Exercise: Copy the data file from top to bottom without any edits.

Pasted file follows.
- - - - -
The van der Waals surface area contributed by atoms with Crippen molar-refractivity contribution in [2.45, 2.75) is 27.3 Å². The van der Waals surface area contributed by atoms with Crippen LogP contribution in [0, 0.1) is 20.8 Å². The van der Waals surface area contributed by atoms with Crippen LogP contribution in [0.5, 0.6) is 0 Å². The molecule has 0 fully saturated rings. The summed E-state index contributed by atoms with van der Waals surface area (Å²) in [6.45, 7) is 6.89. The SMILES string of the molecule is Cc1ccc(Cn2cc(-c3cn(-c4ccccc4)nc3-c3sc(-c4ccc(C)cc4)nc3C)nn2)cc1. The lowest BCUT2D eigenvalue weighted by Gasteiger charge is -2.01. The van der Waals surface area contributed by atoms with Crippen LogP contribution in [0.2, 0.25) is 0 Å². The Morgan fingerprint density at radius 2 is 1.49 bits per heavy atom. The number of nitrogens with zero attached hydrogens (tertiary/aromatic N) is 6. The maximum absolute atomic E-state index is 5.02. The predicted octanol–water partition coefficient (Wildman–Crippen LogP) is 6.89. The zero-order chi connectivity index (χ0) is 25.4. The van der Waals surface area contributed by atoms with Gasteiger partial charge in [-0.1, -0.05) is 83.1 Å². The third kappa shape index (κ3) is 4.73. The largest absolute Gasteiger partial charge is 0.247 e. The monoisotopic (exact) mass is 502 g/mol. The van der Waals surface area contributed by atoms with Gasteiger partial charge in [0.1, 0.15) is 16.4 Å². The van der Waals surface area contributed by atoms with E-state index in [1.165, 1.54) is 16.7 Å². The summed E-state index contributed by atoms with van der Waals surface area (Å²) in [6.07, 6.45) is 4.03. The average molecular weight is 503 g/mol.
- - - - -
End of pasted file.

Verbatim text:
The van der Waals surface area contributed by atoms with Crippen molar-refractivity contribution in [2.45, 2.75) is 27.3 Å². The van der Waals surface area contributed by atoms with Crippen LogP contribution in [0, 0.1) is 20.8 Å². The van der Waals surface area contributed by atoms with Crippen LogP contribution in [0.5, 0.6) is 0 Å². The molecule has 0 fully saturated rings. The summed E-state index contributed by atoms with van der Waals surface area (Å²) in [6.45, 7) is 6.89. The SMILES string of the molecule is Cc1ccc(Cn2cc(-c3cn(-c4ccccc4)nc3-c3sc(-c4ccc(C)cc4)nc3C)nn2)cc1. The lowest BCUT2D eigenvalue weighted by Gasteiger charge is -2.01. The van der Waals surface area contributed by atoms with Crippen LogP contribution in [0.2, 0.25) is 0 Å². The Morgan fingerprint density at radius 2 is 1.49 bits per heavy atom. The number of nitrogens with zero attached hydrogens (tertiary/aromatic N) is 6. The maximum absolute atomic E-state index is 5.02. The predicted octanol–water partition coefficient (Wildman–Crippen LogP) is 6.89. The zero-order chi connectivity index (χ0) is 25.4. The van der Waals surface area contributed by atoms with Gasteiger partial charge in [-0.1, -0.05) is 83.1 Å². The third kappa shape index (κ3) is 4.73. The largest absolute Gasteiger partial charge is 0.247 e. The monoisotopic (exact) mass is 502 g/mol. The van der Waals surface area contributed by atoms with Gasteiger partial charge in [0.1, 0.15) is 16.4 Å². The van der Waals surface area contributed by atoms with E-state index in [1.165, 1.54) is 16.7 Å². The summed E-state index contributed by atoms with van der Waals surface area (Å²) in [6.07, 6.45) is 4.03. The average molecular weight is 503 g/mol.